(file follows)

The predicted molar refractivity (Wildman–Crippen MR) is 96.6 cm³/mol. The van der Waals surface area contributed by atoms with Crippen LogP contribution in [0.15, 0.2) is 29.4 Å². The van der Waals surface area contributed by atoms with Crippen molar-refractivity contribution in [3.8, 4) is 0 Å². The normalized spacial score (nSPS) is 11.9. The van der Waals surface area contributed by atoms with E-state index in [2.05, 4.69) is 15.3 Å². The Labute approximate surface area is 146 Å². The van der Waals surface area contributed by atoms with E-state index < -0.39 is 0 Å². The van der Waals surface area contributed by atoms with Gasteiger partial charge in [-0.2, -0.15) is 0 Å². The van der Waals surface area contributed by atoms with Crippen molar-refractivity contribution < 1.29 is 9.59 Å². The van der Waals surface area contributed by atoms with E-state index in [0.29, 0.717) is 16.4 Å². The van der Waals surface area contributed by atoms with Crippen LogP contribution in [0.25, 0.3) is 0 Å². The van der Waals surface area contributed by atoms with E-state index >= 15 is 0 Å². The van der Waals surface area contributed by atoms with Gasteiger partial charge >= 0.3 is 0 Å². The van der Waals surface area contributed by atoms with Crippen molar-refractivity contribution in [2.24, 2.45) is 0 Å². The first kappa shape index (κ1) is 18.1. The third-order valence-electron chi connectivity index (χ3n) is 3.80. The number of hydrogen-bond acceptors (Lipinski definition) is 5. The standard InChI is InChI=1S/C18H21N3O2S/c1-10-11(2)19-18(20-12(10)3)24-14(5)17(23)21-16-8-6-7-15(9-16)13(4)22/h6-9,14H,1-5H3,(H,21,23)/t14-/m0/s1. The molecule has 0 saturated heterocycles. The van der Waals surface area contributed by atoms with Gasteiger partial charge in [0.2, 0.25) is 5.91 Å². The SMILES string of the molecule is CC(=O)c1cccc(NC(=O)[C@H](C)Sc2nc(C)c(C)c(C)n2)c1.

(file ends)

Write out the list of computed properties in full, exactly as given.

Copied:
The predicted molar refractivity (Wildman–Crippen MR) is 96.6 cm³/mol. The van der Waals surface area contributed by atoms with Crippen LogP contribution in [0.15, 0.2) is 29.4 Å². The van der Waals surface area contributed by atoms with Crippen molar-refractivity contribution in [3.8, 4) is 0 Å². The normalized spacial score (nSPS) is 11.9. The van der Waals surface area contributed by atoms with E-state index in [2.05, 4.69) is 15.3 Å². The Labute approximate surface area is 146 Å². The van der Waals surface area contributed by atoms with E-state index < -0.39 is 0 Å². The van der Waals surface area contributed by atoms with Gasteiger partial charge in [-0.2, -0.15) is 0 Å². The van der Waals surface area contributed by atoms with Crippen molar-refractivity contribution < 1.29 is 9.59 Å². The van der Waals surface area contributed by atoms with E-state index in [0.29, 0.717) is 16.4 Å². The van der Waals surface area contributed by atoms with Crippen LogP contribution in [0.25, 0.3) is 0 Å². The van der Waals surface area contributed by atoms with E-state index >= 15 is 0 Å². The van der Waals surface area contributed by atoms with Gasteiger partial charge >= 0.3 is 0 Å². The van der Waals surface area contributed by atoms with Crippen molar-refractivity contribution in [2.24, 2.45) is 0 Å². The first kappa shape index (κ1) is 18.1. The third-order valence-electron chi connectivity index (χ3n) is 3.80. The number of hydrogen-bond acceptors (Lipinski definition) is 5. The standard InChI is InChI=1S/C18H21N3O2S/c1-10-11(2)19-18(20-12(10)3)24-14(5)17(23)21-16-8-6-7-15(9-16)13(4)22/h6-9,14H,1-5H3,(H,21,23)/t14-/m0/s1. The molecule has 0 saturated heterocycles. The van der Waals surface area contributed by atoms with Gasteiger partial charge in [0.2, 0.25) is 5.91 Å². The SMILES string of the molecule is CC(=O)c1cccc(NC(=O)[C@H](C)Sc2nc(C)c(C)c(C)n2)c1.